What Price Redemption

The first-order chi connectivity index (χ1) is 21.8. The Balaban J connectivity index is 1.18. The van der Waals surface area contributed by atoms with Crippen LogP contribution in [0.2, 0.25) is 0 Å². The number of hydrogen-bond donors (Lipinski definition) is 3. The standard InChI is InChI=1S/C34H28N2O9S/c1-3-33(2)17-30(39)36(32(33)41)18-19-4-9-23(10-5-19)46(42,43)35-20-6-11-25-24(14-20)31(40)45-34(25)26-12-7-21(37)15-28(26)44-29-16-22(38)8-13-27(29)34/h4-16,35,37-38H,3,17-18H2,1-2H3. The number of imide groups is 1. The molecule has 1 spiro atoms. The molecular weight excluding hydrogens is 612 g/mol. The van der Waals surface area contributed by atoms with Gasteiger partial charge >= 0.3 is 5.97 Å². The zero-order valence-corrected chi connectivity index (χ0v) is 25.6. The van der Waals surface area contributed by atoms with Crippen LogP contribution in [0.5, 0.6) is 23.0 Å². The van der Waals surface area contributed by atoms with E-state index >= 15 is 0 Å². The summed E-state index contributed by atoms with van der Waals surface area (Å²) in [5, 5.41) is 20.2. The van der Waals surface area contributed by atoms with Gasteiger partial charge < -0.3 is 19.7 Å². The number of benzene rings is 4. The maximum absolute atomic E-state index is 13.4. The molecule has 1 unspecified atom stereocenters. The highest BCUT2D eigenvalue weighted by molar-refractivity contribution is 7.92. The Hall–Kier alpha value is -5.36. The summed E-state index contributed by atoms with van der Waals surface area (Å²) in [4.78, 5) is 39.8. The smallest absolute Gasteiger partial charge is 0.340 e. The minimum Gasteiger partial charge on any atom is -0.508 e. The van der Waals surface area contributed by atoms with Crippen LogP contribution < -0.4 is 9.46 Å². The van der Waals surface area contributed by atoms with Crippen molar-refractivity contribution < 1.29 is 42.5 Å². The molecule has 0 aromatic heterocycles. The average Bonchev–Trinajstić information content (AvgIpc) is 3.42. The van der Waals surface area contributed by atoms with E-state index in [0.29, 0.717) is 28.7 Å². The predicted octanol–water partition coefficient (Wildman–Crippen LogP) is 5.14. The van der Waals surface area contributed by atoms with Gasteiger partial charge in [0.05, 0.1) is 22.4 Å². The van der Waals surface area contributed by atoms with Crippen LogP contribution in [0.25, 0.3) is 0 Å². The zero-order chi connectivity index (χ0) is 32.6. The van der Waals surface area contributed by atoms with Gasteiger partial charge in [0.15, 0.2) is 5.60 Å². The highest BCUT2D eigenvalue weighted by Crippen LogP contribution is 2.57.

THE DISAPPEARANCE OF YEMENITE BABIES DURING THEIR ALIYAH TO ISRAEL 1949-1954 Over 60 years ago Israel captured the imagination of the world with one of its extraordinary feats: Operation “On Wings of Eagles.” It brought 48,000 Yemenite Jews to the Holy Land, in 519 flights. This appeared to be a page right out of the Bible. “You Shall Return On the Wings of Eagles.” When the Jews of Yemen were told to gather in Aden, on the southern coast to board planes on a flight to Israel, they sold or just left their homes, bundled their hand written books and began the long trek across the Arabian Desert. Seeing planes for the first time, they persevered by holding onto their precious children. Upon arriving in Israel from Yemen, hundreds of immigrant families suffered the loss of one or more children under suspicious circumstances. These families relate similar stories: their baby was brought to the sanitary children’s house where they slept in the Maabara, (a transit camp.) The mothers went there to breast feed their children. After a period of time, the families were informed that their child had died; the families were never given a death certificate for the child, nor was the family shown a body or a grave. Eighteen years later, the families whose children had supposedly “died,” received letters from the Defense Ministry. Their children were told to appear for induction into the army. This occurred to so many families, that three ‘official’ investigations were conducted regarding these missing children. They were to report on some 650 children who were kidnapped during this period. Others have estimated that the number of these children is in the thousands – and most of them were of Yemenite nationality. To kidnap over a thousand Yemenite babies at will is to dehumanize a segment of Israel’s countrymen. Were not the authorities sensitive to the pain of the parents? Was it some perverted Zionist ideology that gave them the right to steal babies from their parents, clinics and hospitals? To say there was ‘confusion in those days’ is the lamest of excuses. There were professional doctors, nurses, sanitary children’s quarters and records of every tent, blankets, beds, dishes and utensils. How could they lose a human being so easily? What is so disappointing is that the leaders of Israel in those early days did not appreciate that Yemenite Jews came to Israel out of their strong feeling for their return to Zion. This was to be their redemption. They knew they were descendants of the ancient Israelites and were returning from where they originated. No other Jewish community immigrated with such messianic Zionist fervor as the Yemenites. This issue known as Yalde Teman (Yemenite children) was extremely painful because of the implied reprehensible treatment of Yemenite Jews by the Ashkenazi authority and their subordinates. It is as though the early philosophy of Zionism was to be a beacon for the ingathering of Jews within the safety of a civilized democracy, meant only for Ashkenazi Jews. `Although three commissions of inquiry had government approval, the government never gave the investigators adequate authority to solve this travesty of justice.. None was empowered to subpoena records, or to compel testimony under penalty of perjury. The government’s lack of progress, coupled with alleged threats by the Israeli secret police against reporters, and others, who had taken up the cause of these suffering families, had led many in Israel to believe that the government was covering up the fate of these children to conceal its own involvement in their disappearance. When I was elected President of the Yemenite Jewish Federation of America, I had interviews with mothers whose children disappeared. I acquired official documents and recordings that their children reported as dead, were very much alive decades later. The third investigating committee called me in New York to ask if I would help them find any missing persons in the United States. I assured them that I would do my best. ‘Chabad’, a pro Zionist organization invited me to make an appeal on their weekly T.V. program. And that is how I discovered Tzila Levine. THE TZILA LEVINE STORY With documents in hand and having all the information at my fingertips, I told the story of Yalde Teman and put my office phone number on the screen. Chabad are great believers in miracles and her story in many ways was a miracle. This cable program was aired at 9:30 a.m. Sunday morning in N.Y. It was broadcast throughout the United States, South America and parts of the Pacific Tzila Levine, a 49 year old secular woman living in Sacramento, CA, could not sleep on that Sunday morning. So she put on the T.V. Out of 200 cable stations that she had access to, she turned to “A Cable to Jewish Life,” which airs at 6:30 a.m where she lives. She watched me speak and knew she was one of the children I was talking about. The next day she called me believing she was one of the kidnapped children. She sent me her identification number and adoption papers that were later found to be a forgery. She included a letter stating that her adoptive mother told her she was given Tzila by a pediatrician in Haifa who had many other babies to choose from. The pediatrician and his wife both worked in Rambam Hospital in Haifa. I sent all these documents to the Committee in Jerusalem. Tzila visited us in Southampton and stayed for a week so that we could get to know her. After that, Tzila called me weekly to hear of news from the Committee. MY COMMITTEE APPEARANCE After five months of waiting, I appeared before the Committee asking why had they not acted on Tzila’s case, as she was the only person who came forward with documentation. Tzila had a great need to know who she was, why she was kidnapped and why she was illegally put up for adoption. The 83-year-old Chairman Yehuda Cohen, a former Chief Justice said: “Mr. Giat, you did not come to Israel to advise this committee how to operate.” “Our mandate is only to find out what happened and how it happened.” He then complained that not enough Yemenites were coming forward. I suggested to the Committee that after ten years of continued Government investigations with no results, the Yemenite community felt the committee was purposely not subpoenaing those responsible to get at the truth. I said: “If the Committee, with your great powers and more than adequate funding, would single out Tzila as a priority case and find her biological parents, more Yemenites would come forward.” They refused!! I told them I would then have to do it myself, without their powers and funding, as I felt responsible for her. GETTING RESULTS I then interviewed attorneys in Israel who could represent us pro-bono before the Supreme Court. I chose a Yemenite attorney from Petah Tikva. Tzila and I gave him power of attorney. We published her photos in Israeli newspapers. The family of Margalit Omessi from Amidar outside of Bnei Brak, had a suspicion that Tzila could be from their family. After Tzila was interviewed on the 6:00 Israeli television news, the Omessi family was convinced. They called the TV station to say they would come to see Tzila in person. The resemblance between the sisters was striking. I recommended caution until a DNA test could be done. As it was, Dr. Hassan Khatib the Director of the Department of Genetics at Hebrew University in Jerusalem heard the story on TV. For humanitarian reasons, he offered to do the DNA tests free. On August 25th, after taking blood samples from Tzila, Mrs. Omessi, her son and two daughters, the DNA showed 99.99143% that Tzila Levine was in fact Margalit Omessi’s daughter. It became an overnight sensation as all of Israel rejoiced. I am proud to say that at least this family was finally reunited after 49 years. What more proof does the world need that there was a systematic program under the responsibility of the Israeli government, which kidnapped Yemenite babies and were given or sold to Ashkenazi Holocaust Survivors through illegal adoptions, all without parents’ permission? When one realizes the enormity of this operation, it is obvious that it had to have been officially organized and coordinated. The Ministry of Interior and the government were protecting the perpetrators through sham investigations and locked files. I have collected over one hundred pounds of evidence, hours of video tapes, and documents about Yalde Teman. I donated all of these for safekeeping to the Jerusalem repository of the Ben Zvi Institute for Middle East Studies. It is now open to all scholars for further examination.